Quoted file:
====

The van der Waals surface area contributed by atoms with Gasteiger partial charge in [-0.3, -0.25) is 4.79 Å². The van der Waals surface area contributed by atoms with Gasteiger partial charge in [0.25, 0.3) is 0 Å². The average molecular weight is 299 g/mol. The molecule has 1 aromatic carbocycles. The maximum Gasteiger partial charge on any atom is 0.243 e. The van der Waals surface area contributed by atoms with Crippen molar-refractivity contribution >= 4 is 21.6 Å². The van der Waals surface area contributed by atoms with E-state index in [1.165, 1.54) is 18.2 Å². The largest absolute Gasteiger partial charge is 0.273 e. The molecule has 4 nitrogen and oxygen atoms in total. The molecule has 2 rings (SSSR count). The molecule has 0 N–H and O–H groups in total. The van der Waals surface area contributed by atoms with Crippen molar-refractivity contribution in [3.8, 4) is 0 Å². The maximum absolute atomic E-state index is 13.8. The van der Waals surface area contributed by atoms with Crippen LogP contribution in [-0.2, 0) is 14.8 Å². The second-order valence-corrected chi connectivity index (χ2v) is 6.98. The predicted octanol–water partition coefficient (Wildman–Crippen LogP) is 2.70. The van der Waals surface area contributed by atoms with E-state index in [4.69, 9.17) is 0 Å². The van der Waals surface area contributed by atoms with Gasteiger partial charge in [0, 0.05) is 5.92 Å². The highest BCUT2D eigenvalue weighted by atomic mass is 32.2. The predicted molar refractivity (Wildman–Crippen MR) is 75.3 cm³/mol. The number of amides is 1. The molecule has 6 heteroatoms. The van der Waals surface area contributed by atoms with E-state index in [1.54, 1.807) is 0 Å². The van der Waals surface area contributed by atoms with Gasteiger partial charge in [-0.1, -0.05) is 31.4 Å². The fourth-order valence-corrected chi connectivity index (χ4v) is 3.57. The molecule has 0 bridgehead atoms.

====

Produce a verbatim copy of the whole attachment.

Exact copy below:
The van der Waals surface area contributed by atoms with Gasteiger partial charge in [-0.3, -0.25) is 4.79 Å². The van der Waals surface area contributed by atoms with Gasteiger partial charge in [0.25, 0.3) is 0 Å². The average molecular weight is 299 g/mol. The molecule has 1 aromatic carbocycles. The maximum Gasteiger partial charge on any atom is 0.243 e. The van der Waals surface area contributed by atoms with Crippen molar-refractivity contribution >= 4 is 21.6 Å². The van der Waals surface area contributed by atoms with E-state index in [1.165, 1.54) is 18.2 Å². The largest absolute Gasteiger partial charge is 0.273 e. The molecule has 4 nitrogen and oxygen atoms in total. The molecule has 2 rings (SSSR count). The molecule has 0 N–H and O–H groups in total. The van der Waals surface area contributed by atoms with Crippen molar-refractivity contribution in [3.8, 4) is 0 Å². The maximum absolute atomic E-state index is 13.8. The van der Waals surface area contributed by atoms with Crippen LogP contribution in [-0.2, 0) is 14.8 Å². The second-order valence-corrected chi connectivity index (χ2v) is 6.98. The predicted octanol–water partition coefficient (Wildman–Crippen LogP) is 2.70. The van der Waals surface area contributed by atoms with E-state index in [4.69, 9.17) is 0 Å². The van der Waals surface area contributed by atoms with Gasteiger partial charge in [0, 0.05) is 5.92 Å². The highest BCUT2D eigenvalue weighted by atomic mass is 32.2. The predicted molar refractivity (Wildman–Crippen MR) is 75.3 cm³/mol. The number of amides is 1. The molecule has 6 heteroatoms. The van der Waals surface area contributed by atoms with E-state index in [1.54, 1.807) is 0 Å². The van der Waals surface area contributed by atoms with Gasteiger partial charge in [-0.1, -0.05) is 31.4 Å². The fourth-order valence-corrected chi connectivity index (χ4v) is 3.57. The molecule has 0 bridgehead atoms.